1966: A Turning Point in America’s Gun Culture
The Hidden History of Guns and the 2nd Amendment
1966: A Turning Point in America’s Gun Culture
There are no free and democratic and wealthy countries in the world
that have our rate of gun violence.
—E. J. Dionne, PBS NewsHour
In October 2017, Stephen Paddock rained down bullets on concertgoers at the Route 91 Harvest music festival on the Las Vegas Strip. By the time Paddock shot himself and ended the massacre, he had shot 58 people to death and injured 851 others.
Following the massacre, criminologist Grant Duwe documented for the Washington Post that between 1916 and 1966, there had been only been 25 mass public shootings.1
Since Charles Whitman climbed the University of Texas clock tower in 1966, well over 1,000 people have been killed in more than 150 public mass shootings. That figure includes the February 14, 2018, mass shooting at Marjory Stoneman Douglas High School.2 By the time you read this book, those figures will certainly be even higher.
Many authors use the University of Texas clock tower shooting in 1966 to mark a sharp divide in American history in terms of gun violence. But Whitman’s massacre wasn’t a lone incident that set the United States on course to be the only developed country on earth where public mass shootings regularly occur.
In late 1966, the United States was in the throes of social transformation:
More and more young people were turning out to protest the illegal war in Vietnam and to speak out against what they saw as the sacrifice of an entire generation in a senseless war-for-profit.
Civil rights activist James Meredith was shot by a white gunman while Meredith marched to highlight ongoing racism in the South despite the Civil Rights Act of 1964 and the Voting Rights Act of 1965. While Meredith and other civil rights activists felt that social transformation was happening too slowly, southern white racists felt that their world was being turned upside down.
A reactionary B-movie-actor-turned-politician named Ronald Reagan was elected governor of California, promising to “send the welfare bums back to work” and to “clean up the mess at Berkeley.”3
Between the Vietnam War and racist gun violence, America was already steeped in gun violence before 1966, but not the same type of mass killings that we’ve seen since August 1966. America’s racist gun culture had been well established throughout American history.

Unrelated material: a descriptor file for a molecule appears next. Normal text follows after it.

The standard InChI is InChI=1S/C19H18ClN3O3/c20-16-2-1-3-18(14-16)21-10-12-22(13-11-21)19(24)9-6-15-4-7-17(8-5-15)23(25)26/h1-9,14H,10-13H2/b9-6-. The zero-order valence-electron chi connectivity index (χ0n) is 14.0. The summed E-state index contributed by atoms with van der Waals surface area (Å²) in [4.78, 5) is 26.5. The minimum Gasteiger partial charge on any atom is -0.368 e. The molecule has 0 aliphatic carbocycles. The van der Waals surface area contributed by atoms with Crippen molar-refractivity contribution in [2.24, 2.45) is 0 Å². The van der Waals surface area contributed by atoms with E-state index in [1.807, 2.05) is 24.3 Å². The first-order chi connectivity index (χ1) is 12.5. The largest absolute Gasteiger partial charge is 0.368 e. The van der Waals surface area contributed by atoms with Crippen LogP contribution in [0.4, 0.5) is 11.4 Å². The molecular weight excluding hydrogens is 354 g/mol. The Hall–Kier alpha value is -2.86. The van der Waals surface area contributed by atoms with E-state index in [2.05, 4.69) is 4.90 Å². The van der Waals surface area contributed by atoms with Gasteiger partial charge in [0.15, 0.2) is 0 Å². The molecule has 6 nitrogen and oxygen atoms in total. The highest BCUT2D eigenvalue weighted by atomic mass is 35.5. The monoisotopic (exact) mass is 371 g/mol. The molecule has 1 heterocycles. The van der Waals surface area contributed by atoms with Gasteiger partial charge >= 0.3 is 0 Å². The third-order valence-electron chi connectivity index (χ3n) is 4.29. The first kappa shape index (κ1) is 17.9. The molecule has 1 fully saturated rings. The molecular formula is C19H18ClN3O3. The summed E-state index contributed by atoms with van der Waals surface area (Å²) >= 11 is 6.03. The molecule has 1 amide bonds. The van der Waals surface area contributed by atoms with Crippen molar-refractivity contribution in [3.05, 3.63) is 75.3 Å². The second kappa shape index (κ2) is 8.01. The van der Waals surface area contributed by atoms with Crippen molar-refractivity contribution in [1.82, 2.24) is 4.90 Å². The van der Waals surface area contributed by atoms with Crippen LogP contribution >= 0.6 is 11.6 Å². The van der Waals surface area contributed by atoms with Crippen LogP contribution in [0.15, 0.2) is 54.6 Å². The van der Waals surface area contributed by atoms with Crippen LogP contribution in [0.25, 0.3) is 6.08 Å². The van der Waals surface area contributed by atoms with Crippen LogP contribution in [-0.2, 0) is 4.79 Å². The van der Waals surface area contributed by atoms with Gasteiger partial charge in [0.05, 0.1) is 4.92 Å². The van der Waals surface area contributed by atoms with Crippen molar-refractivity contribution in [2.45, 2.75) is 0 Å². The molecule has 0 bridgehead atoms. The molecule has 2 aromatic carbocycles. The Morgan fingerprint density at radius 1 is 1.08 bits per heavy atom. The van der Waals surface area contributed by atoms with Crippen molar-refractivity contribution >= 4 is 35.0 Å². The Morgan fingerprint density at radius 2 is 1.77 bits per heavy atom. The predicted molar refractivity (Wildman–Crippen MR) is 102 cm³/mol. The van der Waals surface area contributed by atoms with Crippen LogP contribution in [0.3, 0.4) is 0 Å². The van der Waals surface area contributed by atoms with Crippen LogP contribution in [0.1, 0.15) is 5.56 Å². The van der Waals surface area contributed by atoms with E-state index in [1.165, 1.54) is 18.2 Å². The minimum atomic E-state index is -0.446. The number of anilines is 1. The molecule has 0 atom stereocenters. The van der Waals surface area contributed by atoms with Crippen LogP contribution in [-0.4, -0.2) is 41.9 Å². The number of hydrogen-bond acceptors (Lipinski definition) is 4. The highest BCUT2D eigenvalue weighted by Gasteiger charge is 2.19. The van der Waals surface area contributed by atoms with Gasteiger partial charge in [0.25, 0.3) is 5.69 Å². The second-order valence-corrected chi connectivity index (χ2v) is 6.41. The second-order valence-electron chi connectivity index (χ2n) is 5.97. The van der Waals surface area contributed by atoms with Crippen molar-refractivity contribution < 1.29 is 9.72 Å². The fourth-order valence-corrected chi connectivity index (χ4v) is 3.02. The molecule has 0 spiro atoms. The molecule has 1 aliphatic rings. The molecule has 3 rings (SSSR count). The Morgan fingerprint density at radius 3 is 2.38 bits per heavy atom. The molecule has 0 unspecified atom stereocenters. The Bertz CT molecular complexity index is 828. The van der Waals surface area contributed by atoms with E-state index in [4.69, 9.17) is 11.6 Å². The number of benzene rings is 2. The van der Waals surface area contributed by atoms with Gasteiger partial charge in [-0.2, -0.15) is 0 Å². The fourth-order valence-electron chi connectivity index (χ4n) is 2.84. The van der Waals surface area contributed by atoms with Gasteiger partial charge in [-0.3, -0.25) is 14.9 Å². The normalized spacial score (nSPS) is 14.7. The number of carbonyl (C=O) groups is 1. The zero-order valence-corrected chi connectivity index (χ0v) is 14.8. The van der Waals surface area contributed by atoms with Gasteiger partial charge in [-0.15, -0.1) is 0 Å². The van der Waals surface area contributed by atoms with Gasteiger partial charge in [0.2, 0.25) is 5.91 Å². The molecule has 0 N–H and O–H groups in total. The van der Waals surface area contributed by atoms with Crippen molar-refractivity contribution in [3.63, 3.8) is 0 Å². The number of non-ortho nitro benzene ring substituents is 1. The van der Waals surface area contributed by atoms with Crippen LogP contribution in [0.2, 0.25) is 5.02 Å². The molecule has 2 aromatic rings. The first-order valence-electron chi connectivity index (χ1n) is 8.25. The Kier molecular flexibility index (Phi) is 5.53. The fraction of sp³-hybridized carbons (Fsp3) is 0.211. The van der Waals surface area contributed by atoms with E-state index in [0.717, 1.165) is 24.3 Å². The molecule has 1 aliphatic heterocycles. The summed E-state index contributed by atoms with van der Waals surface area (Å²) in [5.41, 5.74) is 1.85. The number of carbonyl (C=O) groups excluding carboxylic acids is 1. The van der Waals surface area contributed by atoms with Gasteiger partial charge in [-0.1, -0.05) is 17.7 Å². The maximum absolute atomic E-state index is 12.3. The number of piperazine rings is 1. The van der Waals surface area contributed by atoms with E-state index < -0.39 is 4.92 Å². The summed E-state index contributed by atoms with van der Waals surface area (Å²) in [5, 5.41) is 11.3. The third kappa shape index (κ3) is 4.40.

As of this writing, October 2018 was a high-water mark for white male terror in America. Donald Trump was on the campaign trail for Republicans in the lead-up to the midterm elections, and he spent much of the month stoking fears about a migrant “caravan” approaching the United States from Central America. But while Trump stoked fear about a faceless nonwhite horde approaching the United States, white nationalists and anti-Semites repeatedly made headlines for various acts of terror.
On October 15, Portland, Oregon, Mayor Ted Wheeler announced that Portland police had found a “cache of firearms” during an extreme-right-wing rally in August. A group called Patriot Prayer had hosted the march for “law and order,” harking back to the tried-and-true southern-strategy dog whistle. The event had national attention from the moment it was announced, as citizens in Portland organized for a counterprotest. The August protest sparked a brief national debate about political violence; a minute-long melee had broken out between the two groups before police intervened.
Wheeler’s announcement may have surprised some, especially since two months had passed and no one had reported on the weapons cache, even though police reportedly discovered the stockpiled weapons before the event. Wheeler told reporters, “The Portland Police Bureau discovered individuals who positioned themselves on a rooftop parking structure in downtown Portland with a cache of firearms.”4
According to police, the guns were unloaded, one was disassembled, and the men all had concealed carry permits, so the police simply told them to put the guns in a locked container, and then they left them alone. It’s hard to imagine a similar outcome if police had found a group of Black Lives Matter activists with a stash of guns, unloaded or otherwise, in a parking garage.